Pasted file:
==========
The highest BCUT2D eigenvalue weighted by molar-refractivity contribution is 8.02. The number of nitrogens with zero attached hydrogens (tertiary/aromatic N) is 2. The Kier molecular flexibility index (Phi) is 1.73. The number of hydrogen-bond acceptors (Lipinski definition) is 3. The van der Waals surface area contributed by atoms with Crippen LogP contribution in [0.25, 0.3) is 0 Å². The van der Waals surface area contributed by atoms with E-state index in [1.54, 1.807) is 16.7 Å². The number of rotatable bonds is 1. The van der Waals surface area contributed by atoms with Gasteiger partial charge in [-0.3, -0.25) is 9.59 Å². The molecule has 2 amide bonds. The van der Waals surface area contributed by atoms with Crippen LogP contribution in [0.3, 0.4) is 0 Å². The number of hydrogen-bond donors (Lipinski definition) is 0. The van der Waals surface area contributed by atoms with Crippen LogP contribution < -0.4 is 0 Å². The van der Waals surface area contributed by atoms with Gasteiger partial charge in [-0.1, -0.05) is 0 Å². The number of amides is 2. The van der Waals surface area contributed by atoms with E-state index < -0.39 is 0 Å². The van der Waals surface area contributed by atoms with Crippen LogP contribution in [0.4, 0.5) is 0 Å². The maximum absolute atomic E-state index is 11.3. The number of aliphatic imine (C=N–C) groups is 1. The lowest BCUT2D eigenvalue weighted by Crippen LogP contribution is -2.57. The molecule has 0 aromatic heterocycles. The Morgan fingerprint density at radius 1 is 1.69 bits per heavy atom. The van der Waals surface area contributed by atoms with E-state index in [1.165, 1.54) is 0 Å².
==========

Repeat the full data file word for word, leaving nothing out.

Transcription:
The highest BCUT2D eigenvalue weighted by molar-refractivity contribution is 8.02. The number of nitrogens with zero attached hydrogens (tertiary/aromatic N) is 2. The Kier molecular flexibility index (Phi) is 1.73. The number of hydrogen-bond acceptors (Lipinski definition) is 3. The van der Waals surface area contributed by atoms with Crippen LogP contribution in [0.25, 0.3) is 0 Å². The van der Waals surface area contributed by atoms with E-state index in [1.54, 1.807) is 16.7 Å². The number of rotatable bonds is 1. The van der Waals surface area contributed by atoms with Gasteiger partial charge in [-0.3, -0.25) is 9.59 Å². The molecule has 2 amide bonds. The van der Waals surface area contributed by atoms with Crippen LogP contribution in [0.3, 0.4) is 0 Å². The number of hydrogen-bond donors (Lipinski definition) is 0. The van der Waals surface area contributed by atoms with Crippen LogP contribution < -0.4 is 0 Å². The van der Waals surface area contributed by atoms with Gasteiger partial charge in [-0.1, -0.05) is 0 Å². The number of amides is 2. The van der Waals surface area contributed by atoms with E-state index < -0.39 is 0 Å². The van der Waals surface area contributed by atoms with Crippen LogP contribution in [0.4, 0.5) is 0 Å². The maximum absolute atomic E-state index is 11.3. The number of aliphatic imine (C=N–C) groups is 1. The lowest BCUT2D eigenvalue weighted by Crippen LogP contribution is -2.57. The molecule has 0 aromatic heterocycles. The Morgan fingerprint density at radius 1 is 1.69 bits per heavy atom. The van der Waals surface area contributed by atoms with E-state index in [1.165, 1.54) is 0 Å².